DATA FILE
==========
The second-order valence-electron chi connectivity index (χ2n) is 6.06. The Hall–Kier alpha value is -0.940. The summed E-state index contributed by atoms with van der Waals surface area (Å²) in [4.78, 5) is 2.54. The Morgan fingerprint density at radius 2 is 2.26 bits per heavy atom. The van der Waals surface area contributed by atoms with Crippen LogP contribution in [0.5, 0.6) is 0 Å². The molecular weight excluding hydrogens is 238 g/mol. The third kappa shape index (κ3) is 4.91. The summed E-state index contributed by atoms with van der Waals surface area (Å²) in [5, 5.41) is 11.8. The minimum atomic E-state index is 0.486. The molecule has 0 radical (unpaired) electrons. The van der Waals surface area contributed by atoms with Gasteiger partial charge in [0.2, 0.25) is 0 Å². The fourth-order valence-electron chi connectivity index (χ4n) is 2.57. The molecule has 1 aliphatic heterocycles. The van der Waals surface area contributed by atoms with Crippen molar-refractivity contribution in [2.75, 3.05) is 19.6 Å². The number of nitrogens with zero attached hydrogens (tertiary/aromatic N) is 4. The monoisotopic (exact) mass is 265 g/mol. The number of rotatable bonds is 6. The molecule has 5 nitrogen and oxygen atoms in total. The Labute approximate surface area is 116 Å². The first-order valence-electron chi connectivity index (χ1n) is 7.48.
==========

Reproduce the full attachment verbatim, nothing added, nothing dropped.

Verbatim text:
The second-order valence-electron chi connectivity index (χ2n) is 6.06. The Hall–Kier alpha value is -0.940. The summed E-state index contributed by atoms with van der Waals surface area (Å²) in [4.78, 5) is 2.54. The Morgan fingerprint density at radius 2 is 2.26 bits per heavy atom. The van der Waals surface area contributed by atoms with Crippen LogP contribution in [0.5, 0.6) is 0 Å². The molecular weight excluding hydrogens is 238 g/mol. The third kappa shape index (κ3) is 4.91. The summed E-state index contributed by atoms with van der Waals surface area (Å²) in [5, 5.41) is 11.8. The minimum atomic E-state index is 0.486. The molecule has 0 radical (unpaired) electrons. The van der Waals surface area contributed by atoms with Gasteiger partial charge in [0.2, 0.25) is 0 Å². The fourth-order valence-electron chi connectivity index (χ4n) is 2.57. The molecule has 1 aliphatic heterocycles. The van der Waals surface area contributed by atoms with Crippen molar-refractivity contribution in [2.75, 3.05) is 19.6 Å². The number of nitrogens with zero attached hydrogens (tertiary/aromatic N) is 4. The monoisotopic (exact) mass is 265 g/mol. The number of rotatable bonds is 6. The molecule has 5 nitrogen and oxygen atoms in total. The Labute approximate surface area is 116 Å². The first-order valence-electron chi connectivity index (χ1n) is 7.48.